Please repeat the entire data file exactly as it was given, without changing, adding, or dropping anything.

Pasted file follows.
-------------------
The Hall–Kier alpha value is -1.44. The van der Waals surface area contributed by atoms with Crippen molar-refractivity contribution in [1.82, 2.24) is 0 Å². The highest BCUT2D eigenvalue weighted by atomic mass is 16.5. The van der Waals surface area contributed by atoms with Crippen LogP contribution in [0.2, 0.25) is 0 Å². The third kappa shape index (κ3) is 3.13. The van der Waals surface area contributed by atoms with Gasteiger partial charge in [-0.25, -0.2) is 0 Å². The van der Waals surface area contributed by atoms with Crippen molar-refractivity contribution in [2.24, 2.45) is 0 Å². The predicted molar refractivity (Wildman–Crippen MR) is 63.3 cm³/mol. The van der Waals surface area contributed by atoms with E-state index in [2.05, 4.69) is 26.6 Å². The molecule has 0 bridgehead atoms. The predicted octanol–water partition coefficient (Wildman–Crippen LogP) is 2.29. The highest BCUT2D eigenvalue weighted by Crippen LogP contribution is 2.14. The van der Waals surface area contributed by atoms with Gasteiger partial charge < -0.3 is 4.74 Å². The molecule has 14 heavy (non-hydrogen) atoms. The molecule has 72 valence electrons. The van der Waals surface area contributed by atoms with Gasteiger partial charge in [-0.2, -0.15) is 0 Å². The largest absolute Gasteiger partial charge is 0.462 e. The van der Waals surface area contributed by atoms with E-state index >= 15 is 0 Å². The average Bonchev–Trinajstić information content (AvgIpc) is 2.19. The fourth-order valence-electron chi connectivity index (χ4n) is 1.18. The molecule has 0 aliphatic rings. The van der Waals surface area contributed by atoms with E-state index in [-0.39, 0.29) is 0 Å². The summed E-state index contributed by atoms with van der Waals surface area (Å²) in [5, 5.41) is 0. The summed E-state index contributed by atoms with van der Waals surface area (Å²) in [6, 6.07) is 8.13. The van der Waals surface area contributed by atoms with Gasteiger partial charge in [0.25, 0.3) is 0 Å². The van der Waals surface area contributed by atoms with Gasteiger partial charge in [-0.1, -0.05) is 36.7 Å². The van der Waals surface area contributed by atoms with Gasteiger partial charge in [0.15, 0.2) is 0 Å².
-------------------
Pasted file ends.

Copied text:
The Hall–Kier alpha value is -1.44. The van der Waals surface area contributed by atoms with Crippen molar-refractivity contribution in [1.82, 2.24) is 0 Å². The highest BCUT2D eigenvalue weighted by atomic mass is 16.5. The van der Waals surface area contributed by atoms with Crippen LogP contribution in [0.2, 0.25) is 0 Å². The third kappa shape index (κ3) is 3.13. The van der Waals surface area contributed by atoms with Gasteiger partial charge in [-0.25, -0.2) is 0 Å². The van der Waals surface area contributed by atoms with Crippen molar-refractivity contribution in [2.24, 2.45) is 0 Å². The predicted molar refractivity (Wildman–Crippen MR) is 63.3 cm³/mol. The van der Waals surface area contributed by atoms with E-state index in [2.05, 4.69) is 26.6 Å². The molecule has 0 bridgehead atoms. The predicted octanol–water partition coefficient (Wildman–Crippen LogP) is 2.29. The highest BCUT2D eigenvalue weighted by Crippen LogP contribution is 2.14. The van der Waals surface area contributed by atoms with Gasteiger partial charge < -0.3 is 4.74 Å². The molecule has 14 heavy (non-hydrogen) atoms. The molecule has 72 valence electrons. The van der Waals surface area contributed by atoms with Gasteiger partial charge in [-0.2, -0.15) is 0 Å². The largest absolute Gasteiger partial charge is 0.462 e. The van der Waals surface area contributed by atoms with E-state index >= 15 is 0 Å². The average Bonchev–Trinajstić information content (AvgIpc) is 2.19. The fourth-order valence-electron chi connectivity index (χ4n) is 1.18. The molecule has 0 aliphatic rings. The van der Waals surface area contributed by atoms with E-state index in [-0.39, 0.29) is 0 Å². The summed E-state index contributed by atoms with van der Waals surface area (Å²) in [5, 5.41) is 0. The summed E-state index contributed by atoms with van der Waals surface area (Å²) in [6, 6.07) is 8.13. The van der Waals surface area contributed by atoms with Gasteiger partial charge in [0.25, 0.3) is 0 Å². The van der Waals surface area contributed by atoms with Gasteiger partial charge in [-0.1, -0.05) is 36.7 Å². The van der Waals surface area contributed by atoms with Gasteiger partial charge in [0.15, 0.2) is 0 Å².